Onur Günay is an anthropologist and documentary film-maker. Currently, he is a postdoctoral research associate at Princeton School of Public and International Affairs and a lecturer at the Department of Anthropology. Onur’s research focuses on the processes by which displaced Kurdish migrants become urban laborers in Istanbul, exploring how ethnic and cultural differences are recast through labor, as these differences mark migrant Kurdish men’s bodies, sexualities, life prospects, and senses of belonging in the city. His work has appeared in American Anthropologist, Dialectical Anthropology, New Perspectives on Turkey, and Toplum ve Kuram (Theory and Society), and online at Jadaliyya, Somatosphere, Özgür Gündem, Evrensel, T24, and Bianet.
Onur’s work as a filmmaker is integral to his work as anthropologist and storyteller of the lives of his interlocutors. His last documentary, Garod [Longing], made with ethnomusicologist Burcu Yıldız, portrays the lives and the musical stories of two Armenian American musicians using their trip to the family’s lost hometown of Diyarbakır as the central narrative arc. Garod focuses on the remaking of a musical tradition and explores the ways in which the Armenian community in the United States coped with pain and loss through music and art.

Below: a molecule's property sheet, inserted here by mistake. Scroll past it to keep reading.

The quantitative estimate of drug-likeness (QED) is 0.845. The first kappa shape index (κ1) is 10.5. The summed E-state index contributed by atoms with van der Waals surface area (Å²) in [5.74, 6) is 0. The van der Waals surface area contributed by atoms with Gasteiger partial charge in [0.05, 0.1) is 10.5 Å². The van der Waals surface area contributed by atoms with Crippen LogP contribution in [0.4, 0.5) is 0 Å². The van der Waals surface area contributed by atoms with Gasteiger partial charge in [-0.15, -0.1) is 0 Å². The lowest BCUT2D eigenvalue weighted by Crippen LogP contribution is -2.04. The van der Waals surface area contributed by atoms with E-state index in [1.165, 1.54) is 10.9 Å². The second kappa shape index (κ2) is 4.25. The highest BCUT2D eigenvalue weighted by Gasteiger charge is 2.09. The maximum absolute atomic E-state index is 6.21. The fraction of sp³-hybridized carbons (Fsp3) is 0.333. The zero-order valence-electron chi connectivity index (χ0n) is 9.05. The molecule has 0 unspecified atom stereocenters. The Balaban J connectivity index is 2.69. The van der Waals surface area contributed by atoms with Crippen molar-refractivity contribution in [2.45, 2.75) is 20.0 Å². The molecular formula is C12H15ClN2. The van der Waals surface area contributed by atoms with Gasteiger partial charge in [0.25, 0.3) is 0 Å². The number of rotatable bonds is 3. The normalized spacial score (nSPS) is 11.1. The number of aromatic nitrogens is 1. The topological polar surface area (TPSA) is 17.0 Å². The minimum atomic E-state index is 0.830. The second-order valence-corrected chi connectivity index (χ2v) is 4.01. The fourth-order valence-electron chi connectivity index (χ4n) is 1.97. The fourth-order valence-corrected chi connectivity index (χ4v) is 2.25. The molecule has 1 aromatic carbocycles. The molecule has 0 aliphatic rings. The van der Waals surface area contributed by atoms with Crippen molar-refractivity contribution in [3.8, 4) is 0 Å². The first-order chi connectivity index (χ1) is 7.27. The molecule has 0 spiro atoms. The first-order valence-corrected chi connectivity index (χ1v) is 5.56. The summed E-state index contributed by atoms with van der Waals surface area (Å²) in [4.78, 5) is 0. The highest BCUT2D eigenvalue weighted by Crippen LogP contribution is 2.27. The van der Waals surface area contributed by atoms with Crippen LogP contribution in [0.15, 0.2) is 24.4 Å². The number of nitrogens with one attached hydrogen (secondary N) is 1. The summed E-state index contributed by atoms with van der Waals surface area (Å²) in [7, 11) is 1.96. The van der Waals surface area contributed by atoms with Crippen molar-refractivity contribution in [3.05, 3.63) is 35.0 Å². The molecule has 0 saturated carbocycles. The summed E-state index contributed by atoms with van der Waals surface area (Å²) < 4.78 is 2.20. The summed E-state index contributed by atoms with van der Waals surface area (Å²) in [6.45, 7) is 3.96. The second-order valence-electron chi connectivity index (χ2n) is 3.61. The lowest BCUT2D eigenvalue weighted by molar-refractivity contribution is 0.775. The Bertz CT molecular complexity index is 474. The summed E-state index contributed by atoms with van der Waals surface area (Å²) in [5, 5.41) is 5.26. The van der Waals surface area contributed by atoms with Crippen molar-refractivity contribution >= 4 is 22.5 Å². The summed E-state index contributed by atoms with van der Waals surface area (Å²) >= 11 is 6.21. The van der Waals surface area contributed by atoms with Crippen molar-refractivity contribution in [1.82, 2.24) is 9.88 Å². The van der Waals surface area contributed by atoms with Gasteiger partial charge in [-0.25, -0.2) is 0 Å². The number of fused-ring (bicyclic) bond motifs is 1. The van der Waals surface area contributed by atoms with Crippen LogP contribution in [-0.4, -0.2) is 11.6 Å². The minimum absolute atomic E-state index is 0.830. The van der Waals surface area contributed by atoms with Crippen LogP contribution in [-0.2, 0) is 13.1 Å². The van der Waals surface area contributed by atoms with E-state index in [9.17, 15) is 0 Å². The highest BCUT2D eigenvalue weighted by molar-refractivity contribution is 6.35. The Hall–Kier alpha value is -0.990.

His fields of research and teaching include political and medical anthropology, urban ethnography, ethics and subjectivity, state and violence, migration, masculinity, drug use and mental health, memory, political economy, labor, ethnographic film-making, political Islam and the Middle East. He holds a PhD (2017) and an MA (2013) in Anthropology from Princeton University, and an MA in Sociology from Boğaziçi University. In 2017-2018, he was a Mellon Postdoctoral Fellow at Harvard University Mahindra Humanities Center.